Child Pugh Score

Evaluates severity of chronic liver cirrhosis based on five patient parameters.

In the text below the calculator there is more information on the items in the score and the result interpretation.

The Child Pugh score is a severity scoring system for patients suffering from liver disease, especially cirrhosis.

The scoring method also offers one year and two-year survival rates based on patient hepatic encephalopathy status, ascites assessment, INR, bilirubin and serum albumin values.

Each of the five clinical liver factors are awarded a number of points (from 1 to 3), depending on their severity.

The final score is then correlated with a class of disease severity and 1 and 2-year survival probability.

  Class A – Least severe liver disease Class B – Moderately severe liver disease Class C – Most severe derangement
Score 5, 6 points 7 – 9 points 10 – 15 points
1-year survival 100% 81% 45%
2-year survival 85% 57% 35%


Hepatic Encephalopathy


Ascites assessment


Bilirubin (mg/dL) clinical measure


Serum Albumin (g/dL) clinical measure


International normalized ratio (INR)

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The method explained

This is a disease severity evaluation based on the Child- Turcotte- Pugh score that determines the prognosis of hepatic disease.

There are two clinical assessments and three test measurements used to score cirrhosis and other liver disease:

■ The hepatic encephalopathy status varies from none to grade III or IV. This encephalopathy occurs when toxins from the blood affect the central nervous system because the liver is not able to eliminate them.

■ Ascites assessment refers to absence or presence of ascites, and if so, the level of severity. Liver dysfunction leads to fluid build up between the peritoneum layers.

■ Bilirubin level is an indicator of liver function, resulted from the metabolism of old red blood cells.

■ Serum albumin is normally between 2.8 and 3.5 g/dL and any disruption indicates impaired liver function.

■ International normalized ratio (INR) offers information on coagulation and reflects whether the liver produces clotting factors appropriately.


Score interpretation

The five items in the score are awarded points, from 1 to 3, depending on their weight on liver disease.

Factor 1 point 2 points 3 points
Hepatic encephalopathy None Grade I-II Grade III-IV
Ascites None Mild Moderate to Severe
Total bilirubin (mg/dL) <2 2 - 3 >3
Serum albumin (g/L) >35 28-35 <28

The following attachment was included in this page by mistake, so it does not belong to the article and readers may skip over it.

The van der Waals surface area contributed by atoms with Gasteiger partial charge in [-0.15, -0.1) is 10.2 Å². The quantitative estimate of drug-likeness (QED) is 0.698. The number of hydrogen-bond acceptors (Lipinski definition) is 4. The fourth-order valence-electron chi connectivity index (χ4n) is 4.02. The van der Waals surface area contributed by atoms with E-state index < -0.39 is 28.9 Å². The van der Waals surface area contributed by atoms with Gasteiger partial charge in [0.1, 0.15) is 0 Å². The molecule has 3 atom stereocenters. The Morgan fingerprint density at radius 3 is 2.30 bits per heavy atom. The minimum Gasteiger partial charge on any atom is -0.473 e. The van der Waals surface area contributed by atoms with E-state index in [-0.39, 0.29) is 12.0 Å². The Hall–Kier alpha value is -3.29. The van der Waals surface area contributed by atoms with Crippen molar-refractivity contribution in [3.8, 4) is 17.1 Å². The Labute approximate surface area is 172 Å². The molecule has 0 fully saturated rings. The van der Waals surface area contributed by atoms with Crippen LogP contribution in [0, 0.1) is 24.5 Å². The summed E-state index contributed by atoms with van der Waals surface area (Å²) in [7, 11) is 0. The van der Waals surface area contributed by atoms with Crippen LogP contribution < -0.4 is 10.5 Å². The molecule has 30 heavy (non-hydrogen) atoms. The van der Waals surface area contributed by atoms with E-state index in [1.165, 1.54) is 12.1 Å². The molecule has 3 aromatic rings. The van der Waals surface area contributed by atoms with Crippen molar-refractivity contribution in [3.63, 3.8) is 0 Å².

PT INR <1.7 1.71-2.30 >2.30

The final score is calculated by summing the points. This result is interpreted as belonging to one of three classes of disease severity, as described in the table below:

  Class A – Least severe liver disease Class B – Moderately severe liver disease Class C – Most severe derangement
Score 5, 6 points 7 – 9 points 10 – 15 points
1-year survival 100% 81% 45%
2-year survival 85% 57% 35%

Class A is also known as well compensated disease, class B shows significant functional compromise whilst class C indicates that hepatic disease is decompensated.


When to use the Child Pugh score

The original use of the Child- Turcotte- Pugh score was in surgery, as a mortality risk tool. Currently it has evolved to being used for prognostic purposes and to support other assessment methods in predicting the need for liver transplant (EPTS score).

The score is also often used in conjunction with the Model for End Stage Liver Disease, MELD score, especially in patient with abnormally high or low scores.

The score can evaluate disease severity in the following conditions:

■ Ascites;

■ Alcoholic or billiary cirrhosis;

■ Cirrhosis from Hepatitis C virus;

■ Primary sclerosing cholangitis;

■ Ruptured esophageal varices.


Original source

Child CG, Turcotte JG. Surgery and portal hypertension. In: The liver and portal hypertension. Edited by CG Child. Philadelphia: Saunders 1964:50-64.


Pugh RNH, Murray-Lyon IM, Dawson JL et al. Transection of the oesophagus for bleeding oesophageal varices. Br J Surg. 1973; 60:649-9.

Other references

1. Hyung JK, Hyun WL. Important predictor of mortality in patients with end-stage liver disease. Clin Mol Hepatol. 2013; 19(2): 105–115.

2. Peng Y, Qi X, Guo X. Child–Pugh Versus MELD Score for the Assessment of Prognosis in Liver Cirrhosis - A Systematic Review and Meta-Analysis of Observational Studies. Medicine (Baltimore). 2016; 95(8): e2877.

Specialty: Hepatology

System: Digestive

Objective: Evaluation

Type: Score

No. Of Items: 5

Year Of Study: 1964

Article By: Denise Nedea

Published On: May 30, 2017

Last Checked: May 30, 2017

Next Review: May 30, 2023